Friday, 24 January 2014

Book Review - Astor Place Vintage by Stephanie Lehmann

*****


I came across a review of this book on one of the blogs I read, but I can't remember which one. Anyhow I'm so glad I did because otherwise I'd never have known about it and it is real gem.

It tells the tale of two women living in Manhattan, New York - Olive and Amanda. Olive lives in 1907 and Amanda in 2007, the places they visit intertwine as their lives twist and turn. Even better are the turn of the century illustrations to help you envisage Manhattan 107 years ago. I have to admit I hit the google image button a few times too.

It has social history and relationships all mixed up and was an absolute delight to read.
I loved this book and read it all too quickly. 

Saturday, 11 January 2014

Book Review - C J Sansom, Dominion

Rating *****

There are moments in history when a different decision by politicians would have caused ordinary people to live very different lives. William of Normandy's decision to invade England, Henry VIII's decision to divorce Catherine of Aragon, Chamberlain's decision to appease Hitler and Churchill's decision to fight on after Dunkirk.

But what if the politician's had made a different decision? What would life be like for the rest of us? Counter factual history explores these scenarios and considers what would have happened instead of what did happen. When written well the alternative life is believable and in the case of Dominion spine tingling.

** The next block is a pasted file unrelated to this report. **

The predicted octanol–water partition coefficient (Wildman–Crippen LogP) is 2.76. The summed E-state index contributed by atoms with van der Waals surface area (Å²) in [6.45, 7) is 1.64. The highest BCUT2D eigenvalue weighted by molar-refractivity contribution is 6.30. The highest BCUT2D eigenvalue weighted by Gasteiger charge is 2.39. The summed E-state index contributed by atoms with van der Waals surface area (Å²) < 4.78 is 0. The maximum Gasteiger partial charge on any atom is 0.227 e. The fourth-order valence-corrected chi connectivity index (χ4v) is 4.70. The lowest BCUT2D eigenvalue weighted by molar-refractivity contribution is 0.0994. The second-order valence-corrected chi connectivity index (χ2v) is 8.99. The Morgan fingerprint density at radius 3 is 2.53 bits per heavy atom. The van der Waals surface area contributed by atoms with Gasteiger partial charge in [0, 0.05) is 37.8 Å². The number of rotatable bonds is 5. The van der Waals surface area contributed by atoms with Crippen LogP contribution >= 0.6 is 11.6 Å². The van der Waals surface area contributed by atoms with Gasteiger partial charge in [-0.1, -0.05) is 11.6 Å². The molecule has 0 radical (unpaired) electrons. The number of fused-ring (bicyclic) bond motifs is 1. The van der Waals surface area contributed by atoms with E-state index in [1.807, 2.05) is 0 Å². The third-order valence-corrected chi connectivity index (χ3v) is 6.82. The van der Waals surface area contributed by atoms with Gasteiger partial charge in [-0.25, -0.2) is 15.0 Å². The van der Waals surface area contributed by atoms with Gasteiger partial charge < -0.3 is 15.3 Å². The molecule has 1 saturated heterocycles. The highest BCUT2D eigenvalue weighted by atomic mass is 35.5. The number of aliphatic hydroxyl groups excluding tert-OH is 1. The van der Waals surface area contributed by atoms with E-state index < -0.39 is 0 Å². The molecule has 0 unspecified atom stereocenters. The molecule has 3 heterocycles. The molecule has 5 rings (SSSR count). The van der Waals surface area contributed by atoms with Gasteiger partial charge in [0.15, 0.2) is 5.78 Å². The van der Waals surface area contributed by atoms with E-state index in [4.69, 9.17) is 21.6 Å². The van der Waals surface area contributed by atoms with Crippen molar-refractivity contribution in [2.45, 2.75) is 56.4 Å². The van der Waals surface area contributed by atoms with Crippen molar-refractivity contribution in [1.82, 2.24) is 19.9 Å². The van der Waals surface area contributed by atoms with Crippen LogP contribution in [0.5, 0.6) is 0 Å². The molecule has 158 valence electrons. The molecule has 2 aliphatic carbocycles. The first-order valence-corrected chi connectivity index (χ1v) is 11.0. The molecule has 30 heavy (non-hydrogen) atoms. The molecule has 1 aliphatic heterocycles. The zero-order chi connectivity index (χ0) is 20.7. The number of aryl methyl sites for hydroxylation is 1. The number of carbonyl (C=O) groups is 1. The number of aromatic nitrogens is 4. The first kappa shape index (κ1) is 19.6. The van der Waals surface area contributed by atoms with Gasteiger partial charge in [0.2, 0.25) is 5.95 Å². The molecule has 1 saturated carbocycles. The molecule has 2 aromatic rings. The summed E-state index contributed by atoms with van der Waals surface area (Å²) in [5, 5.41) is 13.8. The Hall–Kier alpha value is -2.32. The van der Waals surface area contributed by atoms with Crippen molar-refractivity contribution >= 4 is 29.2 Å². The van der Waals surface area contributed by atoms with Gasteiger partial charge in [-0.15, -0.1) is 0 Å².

Imagine Britain signed a peace treaty with the Nazi's in 1940 and didn't fight on............. well that is what is imagined by C J Sansom in Dominion. The story itself begins in November 1952 and follows the lives of various people living in a Nazi dominated Britain; the story cleverly weaves fact and fiction and without giving too much away - comes to a tense and gripping finale.

In a smog filled London the resistance (lead of course by Churchill) fight for freedom and try to get scientist Frank Muncaster out of the country before the Nazis get hold of his secret. Muncaster's story will stay with you long after you close the book on the last page for all sorts of reasons, but I can't say more than that here.

If you like history read this book, you won't be disappointed. 

Knitting Knotes - Celtic Beanie

Using the pattern  Oxenhope  I made this bigger by adding another pattern repeat, I also wanted a fold over 2x2 cuff - but I didn't ...